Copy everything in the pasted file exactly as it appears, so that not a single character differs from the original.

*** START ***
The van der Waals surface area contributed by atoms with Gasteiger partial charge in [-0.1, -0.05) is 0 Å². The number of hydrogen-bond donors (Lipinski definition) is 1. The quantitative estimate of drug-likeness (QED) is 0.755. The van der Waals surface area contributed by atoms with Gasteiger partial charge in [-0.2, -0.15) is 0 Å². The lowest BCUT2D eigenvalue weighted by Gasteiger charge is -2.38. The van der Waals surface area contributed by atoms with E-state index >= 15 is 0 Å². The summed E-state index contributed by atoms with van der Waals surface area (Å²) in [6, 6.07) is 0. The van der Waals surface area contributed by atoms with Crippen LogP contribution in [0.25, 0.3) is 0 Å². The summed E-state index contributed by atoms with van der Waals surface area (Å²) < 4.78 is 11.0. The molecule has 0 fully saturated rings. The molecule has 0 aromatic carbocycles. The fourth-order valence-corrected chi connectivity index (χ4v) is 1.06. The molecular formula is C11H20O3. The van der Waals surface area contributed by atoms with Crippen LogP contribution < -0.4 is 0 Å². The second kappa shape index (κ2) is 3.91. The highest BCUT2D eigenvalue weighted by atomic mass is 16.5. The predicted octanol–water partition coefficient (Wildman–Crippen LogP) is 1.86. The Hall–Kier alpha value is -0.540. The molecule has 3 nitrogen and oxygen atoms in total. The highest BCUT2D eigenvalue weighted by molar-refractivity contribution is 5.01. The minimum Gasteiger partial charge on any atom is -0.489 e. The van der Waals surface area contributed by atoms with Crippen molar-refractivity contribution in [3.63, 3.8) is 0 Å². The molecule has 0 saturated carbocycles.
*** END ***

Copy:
The van der Waals surface area contributed by atoms with Gasteiger partial charge in [-0.1, -0.05) is 0 Å². The number of hydrogen-bond donors (Lipinski definition) is 1. The quantitative estimate of drug-likeness (QED) is 0.755. The van der Waals surface area contributed by atoms with Gasteiger partial charge in [-0.2, -0.15) is 0 Å². The lowest BCUT2D eigenvalue weighted by Gasteiger charge is -2.38. The van der Waals surface area contributed by atoms with E-state index >= 15 is 0 Å². The summed E-state index contributed by atoms with van der Waals surface area (Å²) in [6, 6.07) is 0. The van der Waals surface area contributed by atoms with Crippen LogP contribution in [0.25, 0.3) is 0 Å². The summed E-state index contributed by atoms with van der Waals surface area (Å²) < 4.78 is 11.0. The molecule has 0 fully saturated rings. The molecule has 0 aromatic carbocycles. The fourth-order valence-corrected chi connectivity index (χ4v) is 1.06. The molecular formula is C11H20O3. The van der Waals surface area contributed by atoms with Crippen LogP contribution < -0.4 is 0 Å². The second kappa shape index (κ2) is 3.91. The highest BCUT2D eigenvalue weighted by atomic mass is 16.5. The predicted octanol–water partition coefficient (Wildman–Crippen LogP) is 1.86. The Hall–Kier alpha value is -0.540. The molecule has 3 nitrogen and oxygen atoms in total. The highest BCUT2D eigenvalue weighted by molar-refractivity contribution is 5.01. The minimum Gasteiger partial charge on any atom is -0.489 e. The van der Waals surface area contributed by atoms with Crippen molar-refractivity contribution in [3.63, 3.8) is 0 Å². The molecule has 0 saturated carbocycles.